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Zero Privacy Post-Dobbs? How the Threat Landscape Has Changed

In every sector, from government to commercial, education, healthcare, and more, organizations collect and use personal data and communications to provide routine and essential activities and services. In some cases, we don’t even know our data is being collected. Such private information is continually at risk of breach, theft, and misuse. Location data, Google searches, and medical apps could expose private health information. Sensitive communications sent via email, posted in private social media groups, or texted to a friend could be revealed to unintended recipients. And there is the seemingly never-ending string of data breaches, any one of which could result in downstream account compromise and identity theft. Private information no longer feels private. People want to know what data is being collected, how it will be used and protected, and what rights they might have as data subjects. Six states have now passed comprehensive privacy laws at the very time the U.S. Supreme Court’s Dobbs decision has cast doubt on long-established privacy rights. With every technological advance comes more questions for businesses and the lawyers who advise them. This panel addresses the current landscape of threats to private data and communications, including what communications and data are at risk and what impact those threats could have, and looks ahead to emerging threats to privacy post-Dobbs.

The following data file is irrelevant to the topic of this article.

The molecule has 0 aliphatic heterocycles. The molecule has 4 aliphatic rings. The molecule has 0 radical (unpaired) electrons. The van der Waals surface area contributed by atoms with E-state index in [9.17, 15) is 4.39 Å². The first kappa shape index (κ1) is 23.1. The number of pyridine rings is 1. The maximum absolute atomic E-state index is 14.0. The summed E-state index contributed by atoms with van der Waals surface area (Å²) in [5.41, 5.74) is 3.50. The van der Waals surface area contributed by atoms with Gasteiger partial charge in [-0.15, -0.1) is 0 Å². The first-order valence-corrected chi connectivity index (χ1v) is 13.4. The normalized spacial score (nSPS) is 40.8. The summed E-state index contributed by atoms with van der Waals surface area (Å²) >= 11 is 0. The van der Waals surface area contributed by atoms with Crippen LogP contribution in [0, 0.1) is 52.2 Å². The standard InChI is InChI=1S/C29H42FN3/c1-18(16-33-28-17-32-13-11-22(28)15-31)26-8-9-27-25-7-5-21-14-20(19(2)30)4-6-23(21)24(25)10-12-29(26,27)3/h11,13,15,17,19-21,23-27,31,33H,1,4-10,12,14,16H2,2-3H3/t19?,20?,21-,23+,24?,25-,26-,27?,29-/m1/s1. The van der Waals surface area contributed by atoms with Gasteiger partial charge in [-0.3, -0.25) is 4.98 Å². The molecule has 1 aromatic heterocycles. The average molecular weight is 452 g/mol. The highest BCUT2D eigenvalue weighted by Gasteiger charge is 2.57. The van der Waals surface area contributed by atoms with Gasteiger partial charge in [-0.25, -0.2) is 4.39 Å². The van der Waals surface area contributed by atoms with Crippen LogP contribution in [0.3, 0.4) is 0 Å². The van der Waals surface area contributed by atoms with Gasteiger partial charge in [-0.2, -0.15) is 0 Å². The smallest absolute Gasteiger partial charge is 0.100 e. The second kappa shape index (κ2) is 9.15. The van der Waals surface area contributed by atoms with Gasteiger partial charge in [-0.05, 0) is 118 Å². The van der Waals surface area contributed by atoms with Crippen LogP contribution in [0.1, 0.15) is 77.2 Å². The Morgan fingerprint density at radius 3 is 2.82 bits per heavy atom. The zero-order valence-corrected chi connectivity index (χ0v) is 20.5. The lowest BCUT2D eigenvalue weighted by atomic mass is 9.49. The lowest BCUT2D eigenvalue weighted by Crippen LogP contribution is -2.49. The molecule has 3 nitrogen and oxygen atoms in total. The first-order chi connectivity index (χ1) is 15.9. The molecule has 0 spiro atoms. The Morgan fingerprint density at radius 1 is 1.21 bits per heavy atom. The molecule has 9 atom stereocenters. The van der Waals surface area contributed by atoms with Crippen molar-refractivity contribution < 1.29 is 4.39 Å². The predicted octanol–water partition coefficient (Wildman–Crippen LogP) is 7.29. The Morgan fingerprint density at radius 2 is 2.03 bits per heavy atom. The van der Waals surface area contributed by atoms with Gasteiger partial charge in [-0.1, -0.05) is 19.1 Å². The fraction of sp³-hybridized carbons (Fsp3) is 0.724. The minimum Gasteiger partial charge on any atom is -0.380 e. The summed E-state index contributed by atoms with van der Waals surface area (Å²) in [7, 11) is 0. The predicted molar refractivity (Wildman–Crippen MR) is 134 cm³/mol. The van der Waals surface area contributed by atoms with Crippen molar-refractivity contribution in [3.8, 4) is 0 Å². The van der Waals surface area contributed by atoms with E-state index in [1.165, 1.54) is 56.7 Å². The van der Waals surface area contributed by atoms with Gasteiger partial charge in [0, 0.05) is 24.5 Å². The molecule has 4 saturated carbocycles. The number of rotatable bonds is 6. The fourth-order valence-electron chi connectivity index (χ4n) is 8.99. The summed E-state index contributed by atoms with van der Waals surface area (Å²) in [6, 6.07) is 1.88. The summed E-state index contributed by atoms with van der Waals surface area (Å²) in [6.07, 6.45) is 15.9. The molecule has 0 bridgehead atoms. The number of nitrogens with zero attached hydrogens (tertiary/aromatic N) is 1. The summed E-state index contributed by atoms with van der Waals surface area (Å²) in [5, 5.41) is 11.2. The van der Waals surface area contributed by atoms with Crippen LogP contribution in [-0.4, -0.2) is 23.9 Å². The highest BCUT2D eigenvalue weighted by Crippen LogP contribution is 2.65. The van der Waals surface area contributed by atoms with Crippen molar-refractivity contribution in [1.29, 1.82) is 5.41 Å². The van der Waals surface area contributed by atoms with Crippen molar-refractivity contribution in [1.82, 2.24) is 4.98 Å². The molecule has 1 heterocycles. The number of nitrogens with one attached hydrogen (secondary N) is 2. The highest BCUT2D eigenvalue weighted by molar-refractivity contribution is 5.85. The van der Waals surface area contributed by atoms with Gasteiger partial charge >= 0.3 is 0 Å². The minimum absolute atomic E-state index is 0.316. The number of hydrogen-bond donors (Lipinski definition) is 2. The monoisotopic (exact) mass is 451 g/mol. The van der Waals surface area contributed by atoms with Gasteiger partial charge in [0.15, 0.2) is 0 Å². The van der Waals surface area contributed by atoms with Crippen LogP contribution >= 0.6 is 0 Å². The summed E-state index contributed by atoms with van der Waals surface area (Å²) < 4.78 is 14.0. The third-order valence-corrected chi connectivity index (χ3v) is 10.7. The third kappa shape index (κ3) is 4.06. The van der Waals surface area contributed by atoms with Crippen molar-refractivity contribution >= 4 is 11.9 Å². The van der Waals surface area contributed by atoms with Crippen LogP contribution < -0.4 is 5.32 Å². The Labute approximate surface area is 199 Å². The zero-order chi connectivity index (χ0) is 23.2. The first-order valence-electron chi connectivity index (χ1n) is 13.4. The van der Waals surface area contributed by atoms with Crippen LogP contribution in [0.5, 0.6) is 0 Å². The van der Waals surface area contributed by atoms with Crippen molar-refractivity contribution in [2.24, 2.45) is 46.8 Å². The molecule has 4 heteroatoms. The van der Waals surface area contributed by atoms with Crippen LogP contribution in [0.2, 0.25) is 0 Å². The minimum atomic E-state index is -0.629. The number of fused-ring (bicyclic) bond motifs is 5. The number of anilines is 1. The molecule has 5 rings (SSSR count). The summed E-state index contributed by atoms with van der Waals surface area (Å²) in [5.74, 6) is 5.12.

• Willmary Escoto, U.S. Policy Analyst, Access Now
  • Nicolas Terry, Hall Render Professor of Law, Indiana University Robert H. McKinney School of Law; Executive Director, Hall Center for Law and Health, Indiana University Robert H. McKinney School of Law


Joint Sponsor: ABA Science & Technology Law Section

Co-Sponsors: ABA Criminal Justice SectionABA Young Lawyers Division


HIPAA v. DobbsBerkeley Technology Law Journal

Healthy Data ProtectionMichigan Telecommunications and Technology Law Review, Vol. 26, No. 229, 2020, UC Hastings Research Paper No. 349

California Privacy Law, Fifth Edition | Lothar Determann

Regulatory Disruption and Arbitrage in Health-Care Data Protection | Nicolas P. Terry

Assessing the Thin Regulation of Consumer-Facing Health Technologies | Nicolas P. Terry

Why we need data minimization safeguards now (and how to do it) (Report on Data Minimization) | AccessNow

New U.S. Cybersecurity Strategy: a strong step forward, with room for improvement | AccessNow

10 facts to counter encryption myths (Policy Brief) | AccessNow

Who we hurt when we attack encryption  | AccessNow

Why encryption is vital to attorney-client privilege | AccessNow

Digital Security Helpline | AccessNow

Human rights leaders at Davos 2022: spyware is a weapon  (Press Conference) | AccessNow

How to Protect Yourself Online (Twitter Thread)

Self-Doxxing Guide | AccessNow

How to Assess Risk Profile | AccessNow

Privacy Please (YouTube Video)

Fight For The Future's Slack-focused campaign:  ​​The campaign asks Slack to offer basic platform privacy and safety features such as end-to-end encrypted messaging, blocking, muting, and reporting. It is a part of their broader Make DMs Safe campaign (, which Access Now had supported.

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